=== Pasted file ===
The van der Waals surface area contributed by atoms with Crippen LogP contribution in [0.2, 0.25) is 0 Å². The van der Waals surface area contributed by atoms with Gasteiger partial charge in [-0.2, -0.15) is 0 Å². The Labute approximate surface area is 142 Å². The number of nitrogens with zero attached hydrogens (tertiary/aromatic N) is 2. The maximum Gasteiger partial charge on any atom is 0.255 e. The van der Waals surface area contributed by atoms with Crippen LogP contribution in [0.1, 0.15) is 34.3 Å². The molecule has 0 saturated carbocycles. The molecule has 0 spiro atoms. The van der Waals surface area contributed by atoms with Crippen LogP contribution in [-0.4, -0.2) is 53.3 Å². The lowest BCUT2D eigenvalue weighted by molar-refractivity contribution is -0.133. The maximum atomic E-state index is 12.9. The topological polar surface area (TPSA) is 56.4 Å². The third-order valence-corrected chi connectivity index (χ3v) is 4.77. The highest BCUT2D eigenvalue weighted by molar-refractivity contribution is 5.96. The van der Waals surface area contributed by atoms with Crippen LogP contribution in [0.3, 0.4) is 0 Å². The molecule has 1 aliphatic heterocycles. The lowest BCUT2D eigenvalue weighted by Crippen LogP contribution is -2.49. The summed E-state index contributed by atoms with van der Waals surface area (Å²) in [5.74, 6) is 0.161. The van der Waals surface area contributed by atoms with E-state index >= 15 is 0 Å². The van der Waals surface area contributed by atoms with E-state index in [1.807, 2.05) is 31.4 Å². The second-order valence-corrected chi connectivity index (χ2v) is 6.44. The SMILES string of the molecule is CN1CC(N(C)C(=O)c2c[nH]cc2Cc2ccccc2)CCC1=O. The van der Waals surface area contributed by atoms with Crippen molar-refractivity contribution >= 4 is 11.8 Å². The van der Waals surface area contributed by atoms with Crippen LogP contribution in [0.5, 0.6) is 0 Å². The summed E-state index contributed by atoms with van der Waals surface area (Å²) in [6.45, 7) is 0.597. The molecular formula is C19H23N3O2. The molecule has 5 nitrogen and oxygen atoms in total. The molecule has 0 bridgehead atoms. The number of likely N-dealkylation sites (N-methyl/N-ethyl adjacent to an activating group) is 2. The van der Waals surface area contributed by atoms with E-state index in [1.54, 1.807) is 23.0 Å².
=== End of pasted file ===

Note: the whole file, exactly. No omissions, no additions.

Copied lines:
The van der Waals surface area contributed by atoms with Crippen LogP contribution in [0.2, 0.25) is 0 Å². The van der Waals surface area contributed by atoms with Gasteiger partial charge in [-0.2, -0.15) is 0 Å². The Labute approximate surface area is 142 Å². The number of nitrogens with zero attached hydrogens (tertiary/aromatic N) is 2. The maximum Gasteiger partial charge on any atom is 0.255 e. The van der Waals surface area contributed by atoms with Crippen LogP contribution in [0.1, 0.15) is 34.3 Å². The molecule has 0 saturated carbocycles. The molecule has 0 spiro atoms. The van der Waals surface area contributed by atoms with Crippen LogP contribution in [-0.4, -0.2) is 53.3 Å². The lowest BCUT2D eigenvalue weighted by molar-refractivity contribution is -0.133. The maximum atomic E-state index is 12.9. The topological polar surface area (TPSA) is 56.4 Å². The third-order valence-corrected chi connectivity index (χ3v) is 4.77. The highest BCUT2D eigenvalue weighted by molar-refractivity contribution is 5.96. The van der Waals surface area contributed by atoms with Crippen LogP contribution in [0.3, 0.4) is 0 Å². The molecule has 1 aliphatic heterocycles. The lowest BCUT2D eigenvalue weighted by Crippen LogP contribution is -2.49. The summed E-state index contributed by atoms with van der Waals surface area (Å²) in [5.74, 6) is 0.161. The van der Waals surface area contributed by atoms with E-state index >= 15 is 0 Å². The van der Waals surface area contributed by atoms with E-state index in [1.807, 2.05) is 31.4 Å². The second-order valence-corrected chi connectivity index (χ2v) is 6.44. The SMILES string of the molecule is CN1CC(N(C)C(=O)c2c[nH]cc2Cc2ccccc2)CCC1=O. The van der Waals surface area contributed by atoms with Crippen molar-refractivity contribution >= 4 is 11.8 Å². The van der Waals surface area contributed by atoms with Crippen LogP contribution in [0.5, 0.6) is 0 Å². The summed E-state index contributed by atoms with van der Waals surface area (Å²) in [6.45, 7) is 0.597. The molecular formula is C19H23N3O2. The molecule has 5 nitrogen and oxygen atoms in total. The molecule has 0 bridgehead atoms. The number of likely N-dealkylation sites (N-methyl/N-ethyl adjacent to an activating group) is 2. The van der Waals surface area contributed by atoms with E-state index in [1.54, 1.807) is 23.0 Å².